Law enforcement access to evidence via direct contact with cloud providers – identifying the contours of a solutionComputer Law & Security Review
Date of this Version8-18-2016
Document TypeJournal Article
Grant NumberAustralian Research Council Future Fellowship project number FT120100583
AbstractEffective criminal investigation depends on reliable access to evidence. With the extensive use of cloud computing in various forms, electronic evidence of criminal activity may no longer be found with criminals or their associates themselves. Rather, the evidence resides with cloud providers, oftentimes on servers outside of the territory of the investigating law enforcement authorities (LEAs). Thus, even in otherwise completely domestic criminal investigations of crime committed domestically against a domestic victim, relevant electronic evidence may be stored in a cloud arrangement in another country. Obtaining the evidence in those situations may be difficult. In this article, we identify 16 variables and a number of fundamental and non-fundamental constraints that must be taken into account by anyone setting out to construct a framework facilitating appropriate LEA access to evidence via direct contact with cloud providers, while safeguarding the rights and interest of individuals, as well as the rights and interest of the provider, and those of other States.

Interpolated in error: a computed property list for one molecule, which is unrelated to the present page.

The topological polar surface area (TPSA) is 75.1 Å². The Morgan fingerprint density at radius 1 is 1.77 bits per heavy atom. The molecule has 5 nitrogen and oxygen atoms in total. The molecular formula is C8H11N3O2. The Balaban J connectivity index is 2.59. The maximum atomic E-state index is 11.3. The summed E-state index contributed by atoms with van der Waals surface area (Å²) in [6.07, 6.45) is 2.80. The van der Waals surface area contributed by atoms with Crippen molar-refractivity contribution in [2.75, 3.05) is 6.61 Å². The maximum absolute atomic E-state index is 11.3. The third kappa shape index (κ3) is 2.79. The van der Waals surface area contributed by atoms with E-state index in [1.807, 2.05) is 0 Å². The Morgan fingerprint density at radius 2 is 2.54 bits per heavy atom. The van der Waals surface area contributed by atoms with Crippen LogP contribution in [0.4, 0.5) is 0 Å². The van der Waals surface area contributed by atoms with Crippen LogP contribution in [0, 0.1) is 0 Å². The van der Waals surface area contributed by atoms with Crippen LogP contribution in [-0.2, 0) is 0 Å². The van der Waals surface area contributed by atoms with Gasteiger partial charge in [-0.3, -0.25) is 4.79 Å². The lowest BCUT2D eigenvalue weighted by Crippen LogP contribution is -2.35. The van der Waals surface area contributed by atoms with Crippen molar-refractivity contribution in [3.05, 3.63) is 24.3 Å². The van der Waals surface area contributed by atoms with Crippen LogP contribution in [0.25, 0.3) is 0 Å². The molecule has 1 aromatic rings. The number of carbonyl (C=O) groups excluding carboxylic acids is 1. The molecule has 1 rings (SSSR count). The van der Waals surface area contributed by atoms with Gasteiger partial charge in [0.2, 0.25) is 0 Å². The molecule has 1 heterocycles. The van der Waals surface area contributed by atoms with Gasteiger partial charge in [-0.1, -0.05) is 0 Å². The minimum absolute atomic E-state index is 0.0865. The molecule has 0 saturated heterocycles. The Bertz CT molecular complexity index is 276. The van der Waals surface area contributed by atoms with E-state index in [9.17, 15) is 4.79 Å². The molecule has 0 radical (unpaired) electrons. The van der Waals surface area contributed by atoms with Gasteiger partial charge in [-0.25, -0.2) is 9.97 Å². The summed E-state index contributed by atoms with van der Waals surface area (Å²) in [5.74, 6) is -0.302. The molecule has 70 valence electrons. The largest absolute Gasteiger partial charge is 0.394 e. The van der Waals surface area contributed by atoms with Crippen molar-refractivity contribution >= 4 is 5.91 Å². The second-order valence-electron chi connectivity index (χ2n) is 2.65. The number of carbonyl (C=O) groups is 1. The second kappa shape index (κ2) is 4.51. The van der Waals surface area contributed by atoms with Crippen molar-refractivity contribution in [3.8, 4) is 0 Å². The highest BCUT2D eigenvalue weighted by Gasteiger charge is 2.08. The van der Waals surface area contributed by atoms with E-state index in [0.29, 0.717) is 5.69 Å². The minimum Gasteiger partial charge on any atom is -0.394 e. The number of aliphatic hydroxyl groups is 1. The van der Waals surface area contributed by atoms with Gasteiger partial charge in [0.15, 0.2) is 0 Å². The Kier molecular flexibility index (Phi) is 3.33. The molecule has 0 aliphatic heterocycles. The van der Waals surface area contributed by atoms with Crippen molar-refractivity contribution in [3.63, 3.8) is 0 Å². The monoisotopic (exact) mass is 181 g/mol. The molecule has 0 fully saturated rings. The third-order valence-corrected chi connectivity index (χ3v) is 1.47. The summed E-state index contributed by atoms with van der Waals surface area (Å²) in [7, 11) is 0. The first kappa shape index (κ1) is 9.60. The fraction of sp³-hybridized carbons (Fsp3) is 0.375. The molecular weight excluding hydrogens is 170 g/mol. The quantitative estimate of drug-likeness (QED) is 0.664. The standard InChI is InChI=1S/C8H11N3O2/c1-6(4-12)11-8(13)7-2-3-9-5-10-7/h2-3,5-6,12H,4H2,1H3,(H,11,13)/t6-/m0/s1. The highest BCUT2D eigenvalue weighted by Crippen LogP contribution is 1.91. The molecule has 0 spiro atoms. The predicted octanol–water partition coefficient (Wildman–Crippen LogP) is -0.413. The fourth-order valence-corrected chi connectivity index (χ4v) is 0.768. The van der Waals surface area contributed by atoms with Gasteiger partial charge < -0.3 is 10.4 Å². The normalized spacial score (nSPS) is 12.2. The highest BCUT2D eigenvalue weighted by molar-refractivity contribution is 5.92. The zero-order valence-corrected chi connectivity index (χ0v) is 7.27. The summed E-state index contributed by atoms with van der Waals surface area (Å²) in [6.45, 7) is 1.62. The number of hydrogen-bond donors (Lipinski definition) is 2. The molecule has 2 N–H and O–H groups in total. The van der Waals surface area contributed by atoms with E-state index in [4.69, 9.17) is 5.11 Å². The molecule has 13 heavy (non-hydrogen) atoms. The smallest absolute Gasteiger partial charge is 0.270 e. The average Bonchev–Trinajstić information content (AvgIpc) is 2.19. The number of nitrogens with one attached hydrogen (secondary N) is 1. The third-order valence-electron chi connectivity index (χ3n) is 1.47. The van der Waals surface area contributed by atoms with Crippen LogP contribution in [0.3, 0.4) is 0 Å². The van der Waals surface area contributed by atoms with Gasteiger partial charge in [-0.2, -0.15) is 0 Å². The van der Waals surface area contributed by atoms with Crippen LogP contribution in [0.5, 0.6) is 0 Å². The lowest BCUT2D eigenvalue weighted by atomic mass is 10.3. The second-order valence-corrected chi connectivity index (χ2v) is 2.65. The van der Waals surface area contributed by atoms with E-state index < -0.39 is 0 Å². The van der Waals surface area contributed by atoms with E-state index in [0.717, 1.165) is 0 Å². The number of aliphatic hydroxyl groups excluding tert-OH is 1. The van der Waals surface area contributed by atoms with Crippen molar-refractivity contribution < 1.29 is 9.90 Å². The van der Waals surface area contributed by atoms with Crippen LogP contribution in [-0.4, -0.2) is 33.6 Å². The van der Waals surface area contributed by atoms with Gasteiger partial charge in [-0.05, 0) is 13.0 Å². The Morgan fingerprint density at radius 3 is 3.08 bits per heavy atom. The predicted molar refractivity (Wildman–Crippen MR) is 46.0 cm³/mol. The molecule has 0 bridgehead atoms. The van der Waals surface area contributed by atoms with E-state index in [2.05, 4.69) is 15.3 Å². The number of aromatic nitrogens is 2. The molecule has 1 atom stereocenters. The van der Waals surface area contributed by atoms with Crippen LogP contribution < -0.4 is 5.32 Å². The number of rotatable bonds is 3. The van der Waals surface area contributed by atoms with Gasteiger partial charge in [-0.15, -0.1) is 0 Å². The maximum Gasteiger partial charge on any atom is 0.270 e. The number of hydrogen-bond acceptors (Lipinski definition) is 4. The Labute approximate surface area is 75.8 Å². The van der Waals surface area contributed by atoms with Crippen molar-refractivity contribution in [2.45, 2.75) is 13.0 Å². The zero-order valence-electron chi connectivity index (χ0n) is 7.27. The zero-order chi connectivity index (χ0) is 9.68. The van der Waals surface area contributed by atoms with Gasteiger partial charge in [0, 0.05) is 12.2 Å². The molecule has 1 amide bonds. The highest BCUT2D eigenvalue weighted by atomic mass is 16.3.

Citation InformationDan Svantesson and Lodewijk van Zwieten. "Law enforcement access to evidence via direct contact with cloud providers – identifying the contours of a solution" Computer Law & Security Review (2016) ISSN: 2212-473X
Available at: http://works.bepress.com/dan_svantesson/99/